Cinnamon: A Festively Curative Spice

by Nov 15, 2021

It’s the season for festive flavors again!  Last year I wrote all about the health benefits of our favorite wintry herb, peppermint!  This time, I want to tell you all about peppermint’s good friend cinnamon.

Just like the aforementioned peppermint, cinnamon has a lot more going for it than just deliciousness.  It’s good for you too!  But how so?  Why does your body want you to sprinkle that stuff on all of your favorite autumnal dishes?

Benefits of Cinnamon

Reduces Inflammation

Inflammation is the body’s innate defense response to pathogens, but it isn’t always always good for us.  When inflammation persists long after the threat is gone, it will direct itself towards bodily tissue and cause discomfort.  Cinnamon, however, is packed with powerful antioxidants that have anti-inflammatory properties.

Lowers Blood Sugar

Cinnamon has been shown to reduce insulin resistance.  Insulin is a hormone that aids in the regulation of metabolism and energy usage, and insulin resistance increases one’s risk for diabetes and metabolic syndrome.  Through the promotion of insulin sensitivity, cinnamon plays a role in lowered blood sugar levels.

Fights Infection

Cinnamaldehyde, an active ingredient in cinnamon, has antibacterial, antifungal, and antimicrobial properties.  Studies have shown that consuming cinnamon oil effectively treats fungal respiratory tract infections.

Decreases Risk of Heart Disease

More research is needed, but studies suggest 120mg of cinnamon can reduce LDL cholesterol levels while keeping HDL cholesterol levels stable.  In case you don’t know the difference between LDL (low density lipoproteins) and HDL (high density lipoproteins), just remember that the word lousy starts with the letter “L”, and happy begins with “H”.  LDL cholesterol is bad for you, and HDL cholesterol is good for you!

The same studies also show there may be a link between cinnamon consumption and lowered triglyceride levels.  High levels of triglycerides, the LDL’s, can increase your risk for heart disease.  Be kind to your heart!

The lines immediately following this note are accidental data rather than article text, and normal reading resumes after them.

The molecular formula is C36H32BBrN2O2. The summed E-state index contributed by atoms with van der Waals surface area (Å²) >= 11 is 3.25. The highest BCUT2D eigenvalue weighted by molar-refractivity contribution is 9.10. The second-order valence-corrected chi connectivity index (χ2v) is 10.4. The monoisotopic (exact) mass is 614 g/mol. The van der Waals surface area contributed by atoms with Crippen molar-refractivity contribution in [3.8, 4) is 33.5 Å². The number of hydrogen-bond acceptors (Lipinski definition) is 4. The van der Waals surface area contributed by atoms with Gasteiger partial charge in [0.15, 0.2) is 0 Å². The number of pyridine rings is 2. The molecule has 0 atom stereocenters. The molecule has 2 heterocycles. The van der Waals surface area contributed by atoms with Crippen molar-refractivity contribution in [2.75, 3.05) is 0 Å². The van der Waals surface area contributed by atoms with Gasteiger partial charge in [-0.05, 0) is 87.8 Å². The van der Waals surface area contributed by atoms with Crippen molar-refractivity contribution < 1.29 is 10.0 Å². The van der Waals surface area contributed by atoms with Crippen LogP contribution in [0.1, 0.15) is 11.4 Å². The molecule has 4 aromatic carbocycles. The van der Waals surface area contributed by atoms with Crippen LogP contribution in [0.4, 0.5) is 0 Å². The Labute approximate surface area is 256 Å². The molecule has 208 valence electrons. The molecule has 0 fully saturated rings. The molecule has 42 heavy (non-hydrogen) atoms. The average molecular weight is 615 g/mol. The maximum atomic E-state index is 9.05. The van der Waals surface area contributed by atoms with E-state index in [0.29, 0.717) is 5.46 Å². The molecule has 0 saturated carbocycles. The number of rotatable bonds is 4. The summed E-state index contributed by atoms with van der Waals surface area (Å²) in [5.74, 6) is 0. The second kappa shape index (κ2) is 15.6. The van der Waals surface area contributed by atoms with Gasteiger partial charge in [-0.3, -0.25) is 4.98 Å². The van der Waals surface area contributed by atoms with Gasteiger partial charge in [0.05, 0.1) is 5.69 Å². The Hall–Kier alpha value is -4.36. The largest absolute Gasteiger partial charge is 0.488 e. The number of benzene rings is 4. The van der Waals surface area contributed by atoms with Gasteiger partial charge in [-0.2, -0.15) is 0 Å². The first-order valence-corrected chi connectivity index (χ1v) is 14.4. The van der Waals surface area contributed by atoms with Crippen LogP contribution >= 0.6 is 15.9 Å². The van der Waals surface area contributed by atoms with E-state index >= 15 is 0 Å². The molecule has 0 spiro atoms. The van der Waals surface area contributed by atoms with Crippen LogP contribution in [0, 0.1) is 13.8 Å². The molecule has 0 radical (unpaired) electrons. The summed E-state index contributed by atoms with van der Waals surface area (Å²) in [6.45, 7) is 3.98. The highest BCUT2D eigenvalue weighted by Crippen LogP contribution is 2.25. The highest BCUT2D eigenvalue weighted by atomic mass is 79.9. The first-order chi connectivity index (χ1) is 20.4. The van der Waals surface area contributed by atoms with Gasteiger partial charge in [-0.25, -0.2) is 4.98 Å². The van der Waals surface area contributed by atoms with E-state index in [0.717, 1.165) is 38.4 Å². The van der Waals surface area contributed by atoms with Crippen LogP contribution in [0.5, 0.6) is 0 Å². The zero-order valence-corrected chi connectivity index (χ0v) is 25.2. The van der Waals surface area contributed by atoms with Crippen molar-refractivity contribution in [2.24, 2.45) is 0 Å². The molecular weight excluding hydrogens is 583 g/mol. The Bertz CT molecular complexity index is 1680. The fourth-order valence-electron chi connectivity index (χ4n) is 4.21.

Now You Know!

What are your favorite fall treats that go well with cinnamon?  Whether it’s pumpkin, sweet potatoes, apples, or tea, your body welcomes the curative spice!

Katrina Jenkins

Katrina Jenkins

Author, Licensed Massage Therapist

Katrina Jenkins graduated from Towson University in 2013 with a Bachelor’s Degree in Health Science and worked as a nurse’s aide briefly before pursuing her true passion. She graduated from the Massage Therapy Institute of Colorado in April 2016 with honors and completed the Touch of Healers Scholarship Program the following summer. She has been a part of the Moyer Total Wellness Team since the summer of 2017.

Resources

CDC (2020). LDL and HDL Cholesterol: “Bad” and “Good” Cholesterol. [online] Centers for Disease Control and Prevention. Available at: https://www.cdc.gov/cholesterol/ldl_hdl.htm#:~:text=HDL%20(high%2Ddensity%20lipoprotein).

Rao, P.V. and Gan, S.H. (2014). Cinnamon: A Multifaceted Medicinal Plant. Evidence-Based Complementary and Alternative Medicine, [online] 2014, pp.1–12. Available at: https://www.ncbi.nlm.nih.gov/pmc/articles/PMC4003790/.

WebMD. (n.d.). Cinnamon. [online] Available at: https://www.webmd.com/diet/supplement-guide-cinnamon#1.

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